# Catch some good wavelengths.

## Catch some good wavelengths.

The Mathematics Department at Cate will encourage you to be a confident and competent mathematician, and, as a result, a better thinker. The coursework is designed to prepare you for tasks in your life in which you will be using mathematics or be required to think mathematically.

You will find yourself using technology in class, studying in groups, competing in contests, and working on the board solving engaging problems. You will take one course a year through your junior year, the final course determined by the initial Cate entry level.

For the last 25 years, Cate has been a leader in local California Mathematics League competitions, winning many county titles and finishing among the top schools in California. Last year, over 150 students and faculty participated – more than half of the School. Students also compete in the Westmont College Mathematics Contest and the American High School Mathematics Contest each winter.

Year course. This course introduces and emphasizes the basic concepts of algebra, including types of numbers and their properties, variables, operations with expressions, exponents, radicals, axioms, working with polynomials, solving linear and quadratic equations, solving inequalities, and working with rational expressions. Emphasis is placed on developing skills needed for future work in math, problem-solving techniques, logic, and applications to real-world situations.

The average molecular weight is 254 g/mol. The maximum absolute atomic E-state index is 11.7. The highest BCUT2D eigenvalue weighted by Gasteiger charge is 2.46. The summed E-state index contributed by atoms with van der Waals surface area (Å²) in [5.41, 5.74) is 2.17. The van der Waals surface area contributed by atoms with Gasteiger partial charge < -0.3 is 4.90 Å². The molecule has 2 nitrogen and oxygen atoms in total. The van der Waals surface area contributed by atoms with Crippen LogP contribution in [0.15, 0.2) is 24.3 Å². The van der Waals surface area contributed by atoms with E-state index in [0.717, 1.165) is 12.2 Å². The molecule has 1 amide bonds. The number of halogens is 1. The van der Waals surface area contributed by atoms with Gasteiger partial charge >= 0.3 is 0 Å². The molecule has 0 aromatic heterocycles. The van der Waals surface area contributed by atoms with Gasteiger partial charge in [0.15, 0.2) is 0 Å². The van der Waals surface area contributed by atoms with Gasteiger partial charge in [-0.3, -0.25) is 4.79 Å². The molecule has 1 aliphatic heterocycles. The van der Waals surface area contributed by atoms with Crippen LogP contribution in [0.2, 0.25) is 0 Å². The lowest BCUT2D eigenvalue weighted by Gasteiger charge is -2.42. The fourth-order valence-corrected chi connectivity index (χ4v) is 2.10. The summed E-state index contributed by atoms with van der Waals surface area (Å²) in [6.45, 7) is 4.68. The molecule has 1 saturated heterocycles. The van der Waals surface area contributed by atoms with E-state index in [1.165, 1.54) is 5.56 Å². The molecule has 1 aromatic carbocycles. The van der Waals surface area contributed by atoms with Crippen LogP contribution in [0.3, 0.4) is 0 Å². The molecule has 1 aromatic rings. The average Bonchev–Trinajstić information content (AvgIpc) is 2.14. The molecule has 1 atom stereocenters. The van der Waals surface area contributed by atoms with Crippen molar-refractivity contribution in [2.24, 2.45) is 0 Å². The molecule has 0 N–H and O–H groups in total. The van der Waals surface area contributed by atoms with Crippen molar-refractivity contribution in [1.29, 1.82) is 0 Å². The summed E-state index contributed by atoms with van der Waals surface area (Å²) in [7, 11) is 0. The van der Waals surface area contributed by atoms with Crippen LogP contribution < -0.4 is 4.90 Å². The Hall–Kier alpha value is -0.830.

Year course. This course introduces and emphasizes the basic concepts of algebra, including types of numbers and their properties, variables, operations with expressions, exponents, radicals, axioms, working with polynomials, solving linear and quadratic equations, solving inequalities, and working with rational expressions. Emphasis is placed on developing skills needed for future work in math, problem-solving techniques, logic, and applications to real-world situations.

Year course. Students who meet a qualifying standard will have the option of participating in our honors Geometry program. This class is not separately scheduled, instead students will be expected to commit to meeting one flex period a week to pursue additional challenges and greater depth of material. Students will also need to meet a certain competency level in these challenges to earn honors credit.

Year course. Students who meet a qualifying standard will have the option of participating in our honors Geometry program. This class is not separately scheduled, instead students will be expected to commit to meeting one flex period a week to pursue additional challenges and greater depth of material. Students will also need to meet a certain competency level in these challenges to earn honors credit.